Stepping back from oneself

In Newsletter Editorial5 MinutesBy Gavin MyersSeptember 1, 2023

Yesterday, I took my car for a WOF – a simple obligation anyone with a road-registered vehicle will be familiar with, and with a rego the least the law requires of us to continue driving them legally. You don’t even have to change your vehicle’s oil if you don’t want to – just ensure the basic standards are maintained so you can operate it safely.

Just after 3pm, I left home to go to the testing station. Afternoon rush hour had just begun to pick up, and there was the expected queue of traffic down one of the side streets near my home that leads to an intersection with a main thoroughfare. As the street runs through a semi-commercial area, vehicles are always parked on both sides of it. Motorists heading to the thoroughfare line up until the road widens near the intersection, allowing them to move into either the left or right turning lane.

As I inched my way forward, I was staggered at how many drivers pulled out of the queue – or didn’t even bother to join it – and accelerated down the oncoming lane to get to the right-turn lane, some even cheekily turning left. What bothered me wasn’t whether passing an entire queue is legal (the road code is not explicit) but whether it is wise. A pedestrian stepping out to their car or someone exiting a driveway through a gap in the queue may not expect a vehicle in the right-hand lane to approach from that direction. Yes, the onus is on them to check – but all the ingredients are there for a nasty coming-together.

WOF done, and the car deemed fit for use for another year, I headed home in peak rush hour. As I drove along that main thoroughfare back to that intersection near home, I noticed the police pulling over cars from the oncoming lane. Later, mentioning this to my better half, I was told there had been frequent complaints on the local Facebook pages about the police pulling over cars for WOF and rego checks during peak times.

It doesn’t take much to understand the arguments for and against from the perspectives of the cops and the motorist who just wants to get home. I’ve made my feelings on this clear before – the police being out there checking and enforcing the law is always good; it sends the right message and needs to happen regularly.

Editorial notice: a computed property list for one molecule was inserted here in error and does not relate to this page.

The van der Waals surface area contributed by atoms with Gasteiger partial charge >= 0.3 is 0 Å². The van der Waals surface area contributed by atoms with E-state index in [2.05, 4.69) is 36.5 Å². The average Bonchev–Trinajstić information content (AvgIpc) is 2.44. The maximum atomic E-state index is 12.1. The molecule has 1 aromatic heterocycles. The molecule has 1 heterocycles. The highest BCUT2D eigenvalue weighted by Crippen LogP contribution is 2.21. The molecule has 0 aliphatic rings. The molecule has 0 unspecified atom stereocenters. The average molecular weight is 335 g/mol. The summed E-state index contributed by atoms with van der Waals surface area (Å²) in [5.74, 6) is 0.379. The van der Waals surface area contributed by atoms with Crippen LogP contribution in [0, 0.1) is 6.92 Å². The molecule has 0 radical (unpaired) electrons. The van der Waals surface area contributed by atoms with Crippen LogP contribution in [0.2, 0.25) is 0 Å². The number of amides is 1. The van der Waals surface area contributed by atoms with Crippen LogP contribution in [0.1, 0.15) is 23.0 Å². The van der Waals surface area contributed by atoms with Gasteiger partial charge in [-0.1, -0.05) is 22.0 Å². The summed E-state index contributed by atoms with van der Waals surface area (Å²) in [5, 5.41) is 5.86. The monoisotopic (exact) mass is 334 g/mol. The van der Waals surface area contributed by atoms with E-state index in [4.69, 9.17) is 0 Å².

For the rest of the time, though, the responsibility is our own. Much like we’re obliged to have our vehicles deemed fit, we’re obliged to follow the road code, exercise common sense and take every practicable step not to put ourselves and other road users at risk. For example, passing a queue of traffic on the opposing lane may be technically acceptable, but that doesn’t mean it’s a sensible approach to beating the traffic. And sneaking a left-hand turn from a right-turn lane definitely isn’t.

I like to think most motorists are risk-averse and sensible. But taking a broader view of some actions on the road – increasingly arrogant and inconsiderate – makes me think many drivers need to step back from themselves, look inward and administer a personal WOF of sorts. I’ll freely admit my driving record isn’t blemish-free – people in glass houses and all that – but I’ve long realised a bit of self-awareness, common sense and courtesy go a long way.

After all, once we become licensed drivers, there’s no yearly inspection to ensure we keep ourselves up to standard.

Take care out there,

Gavin Myers